Arc faults are one of the leading causes for residential electrical fires.

Each year in the United States, over 40,000 fires are attributed to home electrical wiring. These fires result in over 350 deaths and over 1,400 injuries each year.

Smoke alarms, fire extinguishers and escape ladders are all examples of emergency equipment used in homes to take action when a fire occurs. An Arc Fault Circuit Interrupter (AFCI) is a product that is designed to detect a wide range of arcing electrical faults to help reduce the electrical system from being an ignition source of a fire.

Arcing can create high intensity heat, which may over time ignite surrounding material such as wood framing or insulation.

The temperatures of these arcs can exceed 10,000 degrees Fahrenheit. Arcing may be caused by damaged wires behind a wall or damaged cords that are plugged into an outlet.

This commonly occurs when furniture is pressed up against a plug in an electrical outlet or nails and screws are driven into a wall.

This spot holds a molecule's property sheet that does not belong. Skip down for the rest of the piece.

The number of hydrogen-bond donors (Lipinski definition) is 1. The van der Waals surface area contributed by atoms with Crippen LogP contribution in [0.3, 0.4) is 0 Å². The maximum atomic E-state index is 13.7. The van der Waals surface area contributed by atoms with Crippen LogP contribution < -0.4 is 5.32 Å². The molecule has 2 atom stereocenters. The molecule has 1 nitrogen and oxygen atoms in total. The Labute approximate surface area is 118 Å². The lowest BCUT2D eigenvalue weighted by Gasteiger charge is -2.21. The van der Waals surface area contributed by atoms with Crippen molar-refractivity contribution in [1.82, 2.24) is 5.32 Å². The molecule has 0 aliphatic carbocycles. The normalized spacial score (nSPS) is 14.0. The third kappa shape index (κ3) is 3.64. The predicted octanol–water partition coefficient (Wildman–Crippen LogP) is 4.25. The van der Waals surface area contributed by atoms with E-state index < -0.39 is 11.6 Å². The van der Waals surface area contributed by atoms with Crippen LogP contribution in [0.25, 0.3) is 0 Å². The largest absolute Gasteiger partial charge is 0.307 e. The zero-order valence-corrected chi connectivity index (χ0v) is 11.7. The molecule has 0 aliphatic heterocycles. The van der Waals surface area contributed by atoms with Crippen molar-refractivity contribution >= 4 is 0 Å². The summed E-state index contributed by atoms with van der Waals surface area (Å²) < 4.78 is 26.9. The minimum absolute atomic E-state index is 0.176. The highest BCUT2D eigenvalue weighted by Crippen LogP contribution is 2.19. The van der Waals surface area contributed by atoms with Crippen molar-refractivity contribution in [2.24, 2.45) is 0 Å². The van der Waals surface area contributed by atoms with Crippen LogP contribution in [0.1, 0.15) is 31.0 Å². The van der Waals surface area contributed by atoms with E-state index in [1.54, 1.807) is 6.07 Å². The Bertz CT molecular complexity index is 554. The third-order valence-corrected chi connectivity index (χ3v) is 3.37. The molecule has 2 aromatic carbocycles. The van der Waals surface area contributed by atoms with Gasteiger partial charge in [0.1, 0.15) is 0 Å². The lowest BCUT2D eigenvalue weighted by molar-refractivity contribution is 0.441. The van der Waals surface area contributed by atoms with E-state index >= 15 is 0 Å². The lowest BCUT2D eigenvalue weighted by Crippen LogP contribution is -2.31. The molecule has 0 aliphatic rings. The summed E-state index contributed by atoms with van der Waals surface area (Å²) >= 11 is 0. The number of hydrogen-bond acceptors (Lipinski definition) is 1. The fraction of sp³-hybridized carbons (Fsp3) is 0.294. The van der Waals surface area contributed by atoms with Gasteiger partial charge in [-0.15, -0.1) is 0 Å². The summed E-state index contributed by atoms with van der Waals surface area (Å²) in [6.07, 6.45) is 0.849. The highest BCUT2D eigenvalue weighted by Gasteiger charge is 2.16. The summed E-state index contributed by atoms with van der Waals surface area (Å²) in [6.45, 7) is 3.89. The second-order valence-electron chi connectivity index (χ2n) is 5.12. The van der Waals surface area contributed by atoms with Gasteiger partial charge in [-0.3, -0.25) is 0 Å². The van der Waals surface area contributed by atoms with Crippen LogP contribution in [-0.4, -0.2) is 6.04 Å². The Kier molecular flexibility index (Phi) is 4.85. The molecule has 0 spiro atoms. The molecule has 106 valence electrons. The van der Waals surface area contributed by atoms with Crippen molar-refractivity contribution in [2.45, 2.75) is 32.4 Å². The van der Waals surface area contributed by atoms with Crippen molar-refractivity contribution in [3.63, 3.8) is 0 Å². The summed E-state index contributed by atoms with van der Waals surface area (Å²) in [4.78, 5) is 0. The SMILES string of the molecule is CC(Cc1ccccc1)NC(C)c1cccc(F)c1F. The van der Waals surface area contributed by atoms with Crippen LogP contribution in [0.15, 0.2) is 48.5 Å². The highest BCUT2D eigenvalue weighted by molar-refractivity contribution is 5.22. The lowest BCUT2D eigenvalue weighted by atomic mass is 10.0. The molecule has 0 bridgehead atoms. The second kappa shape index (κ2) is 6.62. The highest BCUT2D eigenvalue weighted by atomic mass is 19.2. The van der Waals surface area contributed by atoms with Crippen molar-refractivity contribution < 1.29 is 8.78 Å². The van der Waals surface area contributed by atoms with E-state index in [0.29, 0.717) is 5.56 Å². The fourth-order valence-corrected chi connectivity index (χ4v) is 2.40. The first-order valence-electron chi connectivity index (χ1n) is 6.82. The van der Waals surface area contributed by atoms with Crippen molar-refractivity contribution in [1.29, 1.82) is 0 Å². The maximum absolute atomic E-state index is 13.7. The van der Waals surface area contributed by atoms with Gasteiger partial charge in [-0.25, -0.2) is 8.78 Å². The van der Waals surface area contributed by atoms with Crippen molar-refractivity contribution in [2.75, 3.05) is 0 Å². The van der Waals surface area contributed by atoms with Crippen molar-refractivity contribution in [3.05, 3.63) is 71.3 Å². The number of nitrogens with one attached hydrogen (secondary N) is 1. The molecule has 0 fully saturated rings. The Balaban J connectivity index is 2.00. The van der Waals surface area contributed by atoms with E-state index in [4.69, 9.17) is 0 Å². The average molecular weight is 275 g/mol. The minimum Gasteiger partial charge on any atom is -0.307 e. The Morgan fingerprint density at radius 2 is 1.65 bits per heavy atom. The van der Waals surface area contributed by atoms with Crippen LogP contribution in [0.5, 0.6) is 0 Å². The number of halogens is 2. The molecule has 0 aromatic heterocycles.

Conventional circuit breakers only respond to overloads and short circuits, so they do not protect against arcing conditions that produce erratic, and often reduced current.

The AFCI continuously monitors the current and is able to selectively distinguish between a harmless arc (incidental to normal operation of switches, plugs and brushed motors), and a potentially dangerous arc —that can occur in a lamp cord which has a broken conductor. This circuit breaker breaks or interrupts the circuit when it detects an electric arc in the circuit.

As of the 2014, NEC, AFCI protection is required on all branch circuits supplying outlets or devices installed in nearly every room of a home.

Older homes that have not been rewired or homes that only have the circuit breaking electrical outlets and not in the distribution board —breaker box—itself should consider consulting an electrician. What’s in your breaker box?

Some homeowners assume that just because they have the electrical outlets with the little red light that can be reset that they have all bases covered, this may be a disguise. Local electrician Brian Jones of Triple J Electric said, “The AFCI at the fuse box and the electric outlet in the home are two different things, it takes a combination to cover all areas that need protecting.” Jones is a state licensed electrician 256-996-8157.

Original Source:

Original Author: Marla Ballard

Original Date: April 4 2018